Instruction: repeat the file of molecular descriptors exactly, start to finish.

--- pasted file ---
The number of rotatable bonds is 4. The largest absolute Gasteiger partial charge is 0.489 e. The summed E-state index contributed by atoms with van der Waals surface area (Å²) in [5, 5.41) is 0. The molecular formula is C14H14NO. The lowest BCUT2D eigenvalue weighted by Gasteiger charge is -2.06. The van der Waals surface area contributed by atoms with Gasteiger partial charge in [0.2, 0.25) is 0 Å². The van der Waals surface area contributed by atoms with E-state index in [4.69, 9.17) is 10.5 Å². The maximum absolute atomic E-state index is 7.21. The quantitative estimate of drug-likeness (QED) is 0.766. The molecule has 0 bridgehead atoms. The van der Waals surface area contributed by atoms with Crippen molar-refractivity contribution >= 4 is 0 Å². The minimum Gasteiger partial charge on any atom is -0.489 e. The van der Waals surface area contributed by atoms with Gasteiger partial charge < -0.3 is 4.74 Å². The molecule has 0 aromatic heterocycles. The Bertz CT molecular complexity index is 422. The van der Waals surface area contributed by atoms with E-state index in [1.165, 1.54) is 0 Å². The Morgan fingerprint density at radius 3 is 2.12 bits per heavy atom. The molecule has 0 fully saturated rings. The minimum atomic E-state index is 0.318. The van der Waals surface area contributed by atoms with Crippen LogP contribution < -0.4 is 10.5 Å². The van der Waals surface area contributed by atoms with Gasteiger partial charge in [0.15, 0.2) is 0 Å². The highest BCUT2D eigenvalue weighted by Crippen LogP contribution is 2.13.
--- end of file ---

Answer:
The number of rotatable bonds is 4. The largest absolute Gasteiger partial charge is 0.489 e. The summed E-state index contributed by atoms with van der Waals surface area (Å²) in [5, 5.41) is 0. The molecular formula is C14H14NO. The lowest BCUT2D eigenvalue weighted by Gasteiger charge is -2.06. The van der Waals surface area contributed by atoms with Gasteiger partial charge in [0.2, 0.25) is 0 Å². The van der Waals surface area contributed by atoms with E-state index in [4.69, 9.17) is 10.5 Å². The maximum absolute atomic E-state index is 7.21. The quantitative estimate of drug-likeness (QED) is 0.766. The molecule has 0 bridgehead atoms. The van der Waals surface area contributed by atoms with Crippen molar-refractivity contribution >= 4 is 0 Å². The minimum Gasteiger partial charge on any atom is -0.489 e. The van der Waals surface area contributed by atoms with Gasteiger partial charge < -0.3 is 4.74 Å². The molecule has 0 aromatic heterocycles. The Bertz CT molecular complexity index is 422. The van der Waals surface area contributed by atoms with E-state index in [1.165, 1.54) is 0 Å². The Morgan fingerprint density at radius 3 is 2.12 bits per heavy atom. The molecule has 0 fully saturated rings. The minimum atomic E-state index is 0.318. The van der Waals surface area contributed by atoms with Crippen LogP contribution < -0.4 is 10.5 Å². The van der Waals surface area contributed by atoms with Gasteiger partial charge in [0.15, 0.2) is 0 Å². The highest BCUT2D eigenvalue weighted by Crippen LogP contribution is 2.13.